There is a debate festering within the ICS/OT community about the impact of connectivity on security. On one end of the spectrum there are those who believe that we must retreat into technological isolationism and disconnect all of our critical systems from the Internet. Perhaps the most eloquent argument from this camp was delivered by Andy Bochman in the pages of Harvard Business Review. He calls for “reduc[ing] if not eliminat[ing] the dependency of critical functions on digital technologies and their connections to the Internet.” On the other end of the spectrum is the belief that connectivity is an unstoppable force and we have no choice but to manage the incremental risk associated with more and more networked operational technologies. Let’s face it, most businesses are still largely willing to accept the risk of lost revenue and reputational harm for the benefits of predictive analytics, remote maintenance, and real-time performance metrics — all products of an increasingly interconnected infrastructure.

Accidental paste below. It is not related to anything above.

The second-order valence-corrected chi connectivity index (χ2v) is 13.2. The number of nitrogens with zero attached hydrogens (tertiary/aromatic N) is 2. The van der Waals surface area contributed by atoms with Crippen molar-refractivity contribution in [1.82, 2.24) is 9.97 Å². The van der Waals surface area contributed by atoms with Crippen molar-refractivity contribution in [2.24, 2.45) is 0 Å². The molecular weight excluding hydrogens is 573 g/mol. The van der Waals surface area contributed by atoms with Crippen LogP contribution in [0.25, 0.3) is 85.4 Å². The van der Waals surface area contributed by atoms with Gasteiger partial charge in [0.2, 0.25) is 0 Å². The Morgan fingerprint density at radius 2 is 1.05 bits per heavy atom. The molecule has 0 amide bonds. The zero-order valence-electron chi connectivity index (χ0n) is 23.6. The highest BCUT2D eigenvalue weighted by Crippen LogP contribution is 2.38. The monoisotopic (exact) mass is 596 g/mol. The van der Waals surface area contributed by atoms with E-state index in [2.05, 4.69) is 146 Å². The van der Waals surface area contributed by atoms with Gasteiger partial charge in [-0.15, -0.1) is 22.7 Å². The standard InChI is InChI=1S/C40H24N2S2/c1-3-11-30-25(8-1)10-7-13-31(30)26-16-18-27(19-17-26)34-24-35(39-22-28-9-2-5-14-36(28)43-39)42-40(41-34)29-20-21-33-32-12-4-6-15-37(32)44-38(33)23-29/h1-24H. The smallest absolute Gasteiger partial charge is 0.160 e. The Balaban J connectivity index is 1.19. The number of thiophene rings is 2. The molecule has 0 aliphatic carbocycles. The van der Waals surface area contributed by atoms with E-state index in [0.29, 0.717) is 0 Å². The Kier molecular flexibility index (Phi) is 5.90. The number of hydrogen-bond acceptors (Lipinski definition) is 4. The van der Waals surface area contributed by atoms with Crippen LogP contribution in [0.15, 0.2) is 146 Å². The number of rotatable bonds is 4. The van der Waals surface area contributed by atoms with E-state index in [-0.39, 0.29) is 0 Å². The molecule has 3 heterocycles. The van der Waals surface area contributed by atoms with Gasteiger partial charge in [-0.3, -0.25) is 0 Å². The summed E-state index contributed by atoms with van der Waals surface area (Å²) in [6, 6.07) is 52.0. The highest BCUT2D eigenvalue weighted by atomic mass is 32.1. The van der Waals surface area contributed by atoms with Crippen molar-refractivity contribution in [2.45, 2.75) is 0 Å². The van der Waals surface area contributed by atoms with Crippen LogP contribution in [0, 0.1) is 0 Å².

Enter hyper-connectivity or a state in which the introduction of more sensors and other connected devices marginally expands the attack surface but markedly reduces the opacity of the network, increasing the probability of detection and ultimately attribution. Let’s call this the Hyper-Connectivity Risk Curve. While still theoretical in nature, it is a hypothesis for why the industrial IoT revolution is not all doom and gloom. And it is in need of far greater scrutiny by the community.